Global Tax Alert | 31 July 2014

Czech Tax Authority introduces mandatory intragroup transaction reporting

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In June 2014, the Czech Republic’s General Financial Directorate (GFD) introduced a draft mandatory enclosure to the corporate income tax return that will include mandatory reporting of intragroup transactions effective for 2014.

Qualifying companies will have to submit information regarding related parties (name, registered office) and a complete a list of selected transactions entered into with them in a special enclosure to their tax return. The transactions will be classified by type (sale of goods, provision of services, financial transactions, payment of royalties, etc.)

The level of detail contained in the enclosure is similar to what some taxpayers already regularly disclose e.g., in notes to financial statements or in the annual report on intragroup relations. However, taxpayers involved in a large volume of various types of transactions with many different related parties may find the reporting requirements time-consuming. The draft enclosure and the way the information is to be structured can be found in a presentation by GFD.1 The enclosure is set to become an obligatory part of the corporate income tax return for the tax year 2014.

By taking this measure the Czech tax administration has at least postponed the introduction of the mandatory preparation of transfer pricing documentation already required by the legislation of many EU countries. By introducing the obligatory enclosure to the tax return the tax administration is opting for a less administratively demanding reporting requirement, the main purpose of which is to ensure a streamlined approach to collecting specific information on related party transactions. The tax administration is expected to use this information to improve analysis and assessment of potential tax risks which is in turn likely to lead to more efficient targeting of entities for special tax audits in the future and improved tax collection. To illustrate the point, in 2013, having carried out 282 transfer pricing audits, the tax administration managed to assess only CZK 70 million (€2.5m) in additional corporate tax.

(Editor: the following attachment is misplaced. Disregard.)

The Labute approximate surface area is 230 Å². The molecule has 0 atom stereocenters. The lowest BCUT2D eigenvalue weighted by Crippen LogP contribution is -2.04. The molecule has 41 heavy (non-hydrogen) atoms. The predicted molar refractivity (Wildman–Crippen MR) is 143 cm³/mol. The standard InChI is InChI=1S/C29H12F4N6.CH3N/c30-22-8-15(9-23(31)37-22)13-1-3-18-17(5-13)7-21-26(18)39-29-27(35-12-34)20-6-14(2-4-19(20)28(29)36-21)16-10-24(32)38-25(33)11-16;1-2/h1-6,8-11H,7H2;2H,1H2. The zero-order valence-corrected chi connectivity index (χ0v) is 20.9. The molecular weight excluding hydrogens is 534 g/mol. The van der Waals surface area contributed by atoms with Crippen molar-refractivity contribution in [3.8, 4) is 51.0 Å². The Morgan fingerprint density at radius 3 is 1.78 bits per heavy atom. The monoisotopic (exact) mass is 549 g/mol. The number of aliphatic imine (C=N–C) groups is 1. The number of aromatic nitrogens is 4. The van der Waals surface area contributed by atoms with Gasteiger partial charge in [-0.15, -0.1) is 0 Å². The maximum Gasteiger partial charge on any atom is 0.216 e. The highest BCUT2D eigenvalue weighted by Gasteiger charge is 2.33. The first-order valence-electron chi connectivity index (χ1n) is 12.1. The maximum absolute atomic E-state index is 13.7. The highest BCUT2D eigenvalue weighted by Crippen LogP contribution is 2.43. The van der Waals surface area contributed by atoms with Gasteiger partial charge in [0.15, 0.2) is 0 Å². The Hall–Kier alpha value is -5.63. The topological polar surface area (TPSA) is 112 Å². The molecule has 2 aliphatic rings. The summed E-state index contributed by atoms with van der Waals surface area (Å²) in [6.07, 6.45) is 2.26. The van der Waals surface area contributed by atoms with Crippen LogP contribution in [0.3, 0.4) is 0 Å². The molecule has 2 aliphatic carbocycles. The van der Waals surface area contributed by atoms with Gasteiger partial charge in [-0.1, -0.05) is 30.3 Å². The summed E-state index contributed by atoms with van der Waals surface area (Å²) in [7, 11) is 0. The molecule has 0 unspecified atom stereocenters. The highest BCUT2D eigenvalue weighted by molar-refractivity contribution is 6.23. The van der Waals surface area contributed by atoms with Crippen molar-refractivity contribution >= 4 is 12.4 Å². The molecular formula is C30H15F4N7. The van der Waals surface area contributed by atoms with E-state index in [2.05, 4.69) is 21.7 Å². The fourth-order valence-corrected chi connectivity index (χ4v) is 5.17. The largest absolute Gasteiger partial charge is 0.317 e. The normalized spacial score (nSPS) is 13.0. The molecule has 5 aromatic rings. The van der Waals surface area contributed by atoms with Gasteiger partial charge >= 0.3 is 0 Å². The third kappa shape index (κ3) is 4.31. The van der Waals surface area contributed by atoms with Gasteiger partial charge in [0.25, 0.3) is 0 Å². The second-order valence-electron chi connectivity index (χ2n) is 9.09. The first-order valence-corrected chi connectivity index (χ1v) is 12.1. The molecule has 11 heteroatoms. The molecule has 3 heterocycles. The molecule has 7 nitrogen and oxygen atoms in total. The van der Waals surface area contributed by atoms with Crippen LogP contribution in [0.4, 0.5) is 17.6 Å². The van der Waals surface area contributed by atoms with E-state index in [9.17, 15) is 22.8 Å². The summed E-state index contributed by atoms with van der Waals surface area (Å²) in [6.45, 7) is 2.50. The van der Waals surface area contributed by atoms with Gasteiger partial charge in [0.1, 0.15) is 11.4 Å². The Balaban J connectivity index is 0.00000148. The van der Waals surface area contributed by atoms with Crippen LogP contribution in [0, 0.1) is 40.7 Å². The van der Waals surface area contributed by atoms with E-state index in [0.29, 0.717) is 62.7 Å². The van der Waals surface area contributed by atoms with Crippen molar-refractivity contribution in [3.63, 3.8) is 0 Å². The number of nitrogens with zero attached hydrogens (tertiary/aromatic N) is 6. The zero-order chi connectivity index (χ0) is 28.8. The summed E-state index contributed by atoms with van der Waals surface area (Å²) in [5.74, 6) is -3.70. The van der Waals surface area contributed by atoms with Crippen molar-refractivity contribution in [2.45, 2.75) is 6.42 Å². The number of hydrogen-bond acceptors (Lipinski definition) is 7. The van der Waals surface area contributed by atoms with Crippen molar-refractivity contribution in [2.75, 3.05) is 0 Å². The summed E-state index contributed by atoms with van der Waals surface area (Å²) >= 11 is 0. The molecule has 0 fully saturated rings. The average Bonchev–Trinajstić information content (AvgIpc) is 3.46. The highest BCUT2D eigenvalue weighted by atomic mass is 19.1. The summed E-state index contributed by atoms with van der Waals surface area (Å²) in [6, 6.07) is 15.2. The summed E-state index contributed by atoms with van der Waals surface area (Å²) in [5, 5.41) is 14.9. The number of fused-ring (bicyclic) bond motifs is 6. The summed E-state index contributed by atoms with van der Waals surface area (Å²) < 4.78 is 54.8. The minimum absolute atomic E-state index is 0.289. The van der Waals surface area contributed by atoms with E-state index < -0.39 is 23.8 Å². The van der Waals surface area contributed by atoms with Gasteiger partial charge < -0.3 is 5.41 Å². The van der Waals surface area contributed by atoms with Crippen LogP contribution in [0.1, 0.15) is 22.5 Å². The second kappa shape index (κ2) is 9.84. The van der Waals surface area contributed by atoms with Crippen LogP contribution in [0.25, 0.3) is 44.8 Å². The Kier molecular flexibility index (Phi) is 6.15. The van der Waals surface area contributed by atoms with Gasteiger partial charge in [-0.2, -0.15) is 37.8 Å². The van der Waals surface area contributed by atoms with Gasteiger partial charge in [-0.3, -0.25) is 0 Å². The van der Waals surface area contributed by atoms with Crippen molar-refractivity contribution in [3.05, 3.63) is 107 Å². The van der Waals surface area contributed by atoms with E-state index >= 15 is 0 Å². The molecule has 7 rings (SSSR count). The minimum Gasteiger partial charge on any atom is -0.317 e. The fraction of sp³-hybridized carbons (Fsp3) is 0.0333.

The new enclosure to the tax return will have to be filed by non-financial institutions entering into intragroup transactions that meet at least one of the following criteria:

  • Assets in excess of CZK 40 million (€1.5m);
  • Net turnover in excess of CZK 80 million (€3m);
  • Average headcount in excess of 50.

The requirement will not apply to companies that only transacted domestically unless they reported a loss on their tax return. On the other hand, the requirement will fully apply to all transactions of companies that have received tax relief as a part of an investment incentives package.

During its presentation the GFD also drew attention to the efficiency of the Advance Pricing Agreement (APA) as a transfer pricing risk management tool. In 2013, 30 APA applications were officially submitted. This is the highest number over the eight years that the APA has been available in the local law. Of the 30 applications, 12 were granted and 15 are still being processed. Since two applications were withdrawn, this means that only one application out of 30 was rejected last year. This statistic confirms the ever increasing importance and popularity of the APAs in practice.

Endnote

1. See http://kas.economia.ihned.cz/gallery/6/1937-radim_blaha_prevodni_ceny_pwc_2014pdf.pdf (in Czech only). The draft enclosure (the final form may yet be amended) can be found on page 13.

For additional information with respect to this Alert, please contact the following:

Ernst & Young s.r.o., Prague
  • Libor Fryzek
    +420 225 335 310
    libor.fryzek@cz.ey.com
  • David Zarecky
    +420 225 335 748
    david.zarecky@cz.ey.com

EYG no. CM4625